The new kitchen also features what Porter referred to as "a regular [meal assembly] system like you'd see in any hospital or large production area, with a tray line that is located away from the regular cafeteria line. Therefore, we can handle food better, keeping hot items hotter and cold things cold. We have become much more efficient regarding the length of time it takes to do those tasks and the amount of time that the food is not being protected has been cut in half."
The additional cold-storage space installed in the new kitchen has further impacted food safety for the better, while the new blast chiller has meant better handling of leftovers. "These new pieces help us safely bring foods' temperatures down, making our production more consistent with the [five-year-old] HACCP program we have in place," said Murray.
"We have a roll-in baking oven in our baking complex, so the baking ovens no longer have to be used to prepare regular foods," Porter pointed out. "Before, in the old kitchen, staff had to share a mixer if they were whipping up potatoes making gravy, because there was just the one. Now, each area has its own processing equipment to handle its foods without having to carry them [and potential food contamination] across the whole kitchen."
Employee training on the new kitchen equipment was handled in large part by the vendors themselves through on-site demonstrations. "We do that with any new start-up facility," said Porter. "For instance, we're going to open three new facilities in 2003 that are going to feed 1,000 people each and staff there will have and be trained on this same type of equipment."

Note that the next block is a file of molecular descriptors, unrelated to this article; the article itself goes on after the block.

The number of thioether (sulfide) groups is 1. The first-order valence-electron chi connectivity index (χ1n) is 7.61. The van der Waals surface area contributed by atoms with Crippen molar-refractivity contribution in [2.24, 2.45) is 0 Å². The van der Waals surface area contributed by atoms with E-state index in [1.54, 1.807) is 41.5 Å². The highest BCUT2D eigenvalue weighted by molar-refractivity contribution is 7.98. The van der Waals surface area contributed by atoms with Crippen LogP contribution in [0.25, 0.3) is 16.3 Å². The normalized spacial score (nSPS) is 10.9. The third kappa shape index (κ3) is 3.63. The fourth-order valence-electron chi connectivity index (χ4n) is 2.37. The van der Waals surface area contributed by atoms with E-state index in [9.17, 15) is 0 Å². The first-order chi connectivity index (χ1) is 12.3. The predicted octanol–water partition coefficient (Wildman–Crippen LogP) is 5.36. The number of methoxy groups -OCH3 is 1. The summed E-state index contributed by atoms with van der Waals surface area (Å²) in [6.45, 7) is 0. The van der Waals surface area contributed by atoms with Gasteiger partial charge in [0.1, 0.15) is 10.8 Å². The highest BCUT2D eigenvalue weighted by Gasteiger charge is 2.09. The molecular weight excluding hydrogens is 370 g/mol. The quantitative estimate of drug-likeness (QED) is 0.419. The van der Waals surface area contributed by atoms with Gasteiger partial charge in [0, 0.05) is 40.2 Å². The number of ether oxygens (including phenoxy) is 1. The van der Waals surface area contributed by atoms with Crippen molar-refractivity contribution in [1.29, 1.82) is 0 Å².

Indeed, keeping up on the latest trends in correctional foodservice equipment has taken on added importance for Porter, who has made it a point to visit many of the state's federal prisons and compare notes with her counterparts. "When I first took this job, I always made time for vendor reps so they could talk to me and I could ask a lot of questions," she said. "That relationship builds up so that our reps are willing to tell us about new trends and products. That's the only way you're going to be able to learn."
But correctional foodservice managers across the nation are learning, and learning well, that food safety is and must remain a top priority - and a critical consideration when planning any sort of facilities update.
North Carolina's speed in recognizing this and bringing food safety to center stage should serve as an example for both new and (especially) old correctional institutions everywhere.